Government wants foreign visitors to be insured

Various state agencies have agreed in principle with the Public Health Ministry’s proposal to require foreign tourists to buy travel and health insurance before arriving in Thailand.

  • Published: 28/06/2013 at 12:48 AM
  • Newspaper section: topstories

The ministry on Wednesday made the proposal at a meeting with representatives from the Airports of Thailand (AoT), the Royal Thai Police and various other government ministries.

Public Health Minister Pradit Sinthawanarong, who chaired the meeting, said the ministry proposed the cost of health insurance coverage might be included in visa fees.

Pradit Sinthawanarong, Public Health Minister: State hospitals bear tourist burden

He said non-visa tourists might have to pay for their health insurance coverage at immigration checkpoints or the fees could be added to the cost of airline tickets.

Every tour agency would have to tell their foreign customers about the insurance requirements before they travel to Thailand, Dr Pradit said. He said the method of payment for the insurance would be decided at the next meeting.

Dr Pradit said the meeting agreed on setting up a sub-committee to work on the issue and decide on the level and type of insurance coverage that would be required for tourists in cases of emergency care and the return of dead bodies.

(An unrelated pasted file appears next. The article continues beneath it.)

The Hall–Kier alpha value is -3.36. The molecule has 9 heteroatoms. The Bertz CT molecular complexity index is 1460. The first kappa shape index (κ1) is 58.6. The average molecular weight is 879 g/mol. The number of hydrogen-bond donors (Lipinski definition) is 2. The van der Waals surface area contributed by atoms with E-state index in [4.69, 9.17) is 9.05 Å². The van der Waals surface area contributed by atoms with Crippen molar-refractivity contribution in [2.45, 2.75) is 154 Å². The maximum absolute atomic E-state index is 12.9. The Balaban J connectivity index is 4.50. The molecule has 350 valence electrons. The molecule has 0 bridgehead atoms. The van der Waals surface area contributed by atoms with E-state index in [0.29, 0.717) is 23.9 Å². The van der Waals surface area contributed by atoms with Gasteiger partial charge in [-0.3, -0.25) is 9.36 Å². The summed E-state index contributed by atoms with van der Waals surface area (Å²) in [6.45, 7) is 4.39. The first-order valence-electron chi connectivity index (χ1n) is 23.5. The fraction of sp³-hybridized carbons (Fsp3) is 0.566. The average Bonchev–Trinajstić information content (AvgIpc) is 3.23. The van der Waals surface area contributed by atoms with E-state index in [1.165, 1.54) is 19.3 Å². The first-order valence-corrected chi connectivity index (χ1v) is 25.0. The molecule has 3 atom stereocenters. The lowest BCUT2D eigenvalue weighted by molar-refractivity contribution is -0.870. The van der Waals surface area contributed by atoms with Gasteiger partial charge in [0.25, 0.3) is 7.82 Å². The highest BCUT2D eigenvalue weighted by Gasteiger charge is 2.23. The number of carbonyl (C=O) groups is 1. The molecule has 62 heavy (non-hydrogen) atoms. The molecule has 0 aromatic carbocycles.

The ministry called the meeting with state agencies after the cabinet in January asked it to set up a health care system for foreigners who are not members of universal health care schemes.

The government was concerned about the financial burden on the country’s state hospitals which are having to provide free medical services to foreign tourists, Dr Pradit said.

State hospitals in popular tourist areas were shouldering much of the burden, he said.

Jetsada Jongpaiboonpattana, director of the state-owned Vachira Phuket Hospital, said the hospital spent 3 million baht last year to provide free services to foreign tourists who received medication but later claimed they had no money to pay for it.

In some cases, the AoT had to provide free flights to send sick tourists home.

The meeting also discussed health care for migrant workers and marginalised people.

Each adult migrant worker is currently required to pay 1,300 baht for one year of health insurance, he said.

The price may increase to cover additional benefits, the health promotion programme, anti-retroviral therapy and other chronic disease treatments, he said.

The ministry will seek funding to provide health care for stateless people living here, illegal migrants and displaced people, he said.

Dr Pradit said his ministry also plans to help neighbouring countries set up their own universal health care systems.

He said helping neighbours develop their own health care systems would help improve medical care in the border areas and reduce the strain on Thai hospitals located near the borders.

Representatives of the Social Development and Human Security Ministry, Foreign Affairs Ministry, Labour Ministry, Interior Ministry, Transport Ministry, Finance Ministry and the Tourism and Sports Ministry also attended the meeting on Wednesday.

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Writer: Paritta Wangkiat

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